HOUSTON — It's not what you want to see when you look under your truck: your catalytic converter seemingly hanging by a thread.
"He had cut both sides. But there’s a bracket and it takes a little bit of work to get it out, so he didn’t get it out. It was still there," says Shad Blonstein.
He was lucky. He spooked the thieves before they could finish the job.
No such luck for Hank Lewis.
"I started to look further up and I thought, ‘Is there supposed to be something between the muffler and something else, this pipe?’" he says.
The blank space Lewis noticed is where thieves cut out his catalytic converter. His car was parked right outside his gym in a busy parking lot in the middle of the day.
"Broad daylight. People going in and out. There’s a Starbucks, Taco Bell and Smoothie King right across the parking lot from the gym," says Lewis. "So it was a shocker to say the least."
What came as a shock for Lewis is no surprise for the Houston Police officers tasked with catching those thieves.
"They’re doing it all day long. Every parking lot. At the schools. At the malls. At the gas station. At Starbucks," says Sgt. Jesse Fite. "They’re everywhere."
How do you make sure you're not next?
The best defense is park your car in the garage. Not everyone has one, so then what?
You still have options.
Sgt. Fite recommends spraying your whole catalytic converter, end to end, with bright, high-temperature paint.
"If they’re going to try to sell that, they’re going to have to scrap all of that paint off," he explains.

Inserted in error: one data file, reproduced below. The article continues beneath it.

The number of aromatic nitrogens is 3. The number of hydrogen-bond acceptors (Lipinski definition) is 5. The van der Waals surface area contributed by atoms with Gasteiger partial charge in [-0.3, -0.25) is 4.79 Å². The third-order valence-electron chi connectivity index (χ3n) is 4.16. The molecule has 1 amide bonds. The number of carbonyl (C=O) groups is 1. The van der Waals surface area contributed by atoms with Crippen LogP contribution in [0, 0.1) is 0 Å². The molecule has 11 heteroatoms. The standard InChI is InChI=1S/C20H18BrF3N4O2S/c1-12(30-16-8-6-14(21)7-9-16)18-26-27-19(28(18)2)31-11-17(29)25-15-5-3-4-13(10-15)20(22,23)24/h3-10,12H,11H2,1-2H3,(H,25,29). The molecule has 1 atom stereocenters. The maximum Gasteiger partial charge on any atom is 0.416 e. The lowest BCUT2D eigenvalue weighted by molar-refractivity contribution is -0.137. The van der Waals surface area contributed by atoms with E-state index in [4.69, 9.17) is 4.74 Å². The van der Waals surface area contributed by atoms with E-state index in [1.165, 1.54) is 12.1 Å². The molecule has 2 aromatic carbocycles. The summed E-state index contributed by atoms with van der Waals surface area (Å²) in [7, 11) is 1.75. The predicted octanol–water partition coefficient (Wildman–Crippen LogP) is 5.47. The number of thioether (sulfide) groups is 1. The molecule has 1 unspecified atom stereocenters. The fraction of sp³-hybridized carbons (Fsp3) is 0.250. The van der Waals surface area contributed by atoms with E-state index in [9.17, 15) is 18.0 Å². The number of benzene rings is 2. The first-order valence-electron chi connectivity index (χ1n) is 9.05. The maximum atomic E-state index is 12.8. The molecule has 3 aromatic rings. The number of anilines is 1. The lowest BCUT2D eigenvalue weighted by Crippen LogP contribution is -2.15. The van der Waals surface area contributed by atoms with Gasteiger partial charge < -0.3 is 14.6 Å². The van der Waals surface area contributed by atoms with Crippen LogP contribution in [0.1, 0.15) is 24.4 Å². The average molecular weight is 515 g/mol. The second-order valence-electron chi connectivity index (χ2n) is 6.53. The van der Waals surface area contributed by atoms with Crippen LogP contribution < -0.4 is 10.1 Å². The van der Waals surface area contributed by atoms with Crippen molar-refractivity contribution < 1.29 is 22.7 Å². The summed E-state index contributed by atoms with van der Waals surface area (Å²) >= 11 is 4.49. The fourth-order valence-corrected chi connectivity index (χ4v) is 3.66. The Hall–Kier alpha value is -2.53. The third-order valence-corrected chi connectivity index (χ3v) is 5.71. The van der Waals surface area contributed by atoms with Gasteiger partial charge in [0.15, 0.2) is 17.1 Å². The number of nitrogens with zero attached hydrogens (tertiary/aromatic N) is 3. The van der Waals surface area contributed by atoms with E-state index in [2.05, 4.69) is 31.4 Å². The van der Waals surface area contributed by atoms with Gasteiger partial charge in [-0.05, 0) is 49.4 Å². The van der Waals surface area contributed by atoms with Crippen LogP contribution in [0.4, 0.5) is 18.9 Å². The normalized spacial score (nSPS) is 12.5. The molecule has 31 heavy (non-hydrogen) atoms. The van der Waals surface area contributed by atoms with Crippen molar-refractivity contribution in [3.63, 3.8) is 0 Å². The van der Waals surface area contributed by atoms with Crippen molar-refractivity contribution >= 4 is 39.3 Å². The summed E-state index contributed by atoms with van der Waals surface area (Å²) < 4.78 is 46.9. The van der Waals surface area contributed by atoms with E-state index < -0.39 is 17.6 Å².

That’s the cheapest option. The paint will run you anywhere from $6 to $10.
If you can drop a couple hundred bucks, consider a cage that has to be welded on and is much harder to take off.
"That would take more time. Make more noise. That would just scoot them on to the next victim," says Fite.
You can help officers nab crooks by etching your VIN on the converter. If it turns up at a scrap yard, they’ll be able to trace it back to you.
"Take an engraving tool and actually engrave it," says Sgt. Tracy Hicks. "It makes us go, ‘Let’s look up this number right here.’"
HPD is also working with city leaders and state lawmakers to make it harder to sell catalytic converters. For example, the city recently adopted new rules that require sellers to provide the year, make, model and VIN for every catalytic converter they bring in.
No documentation, no sale and, officers hope, less incentive to go out and try again.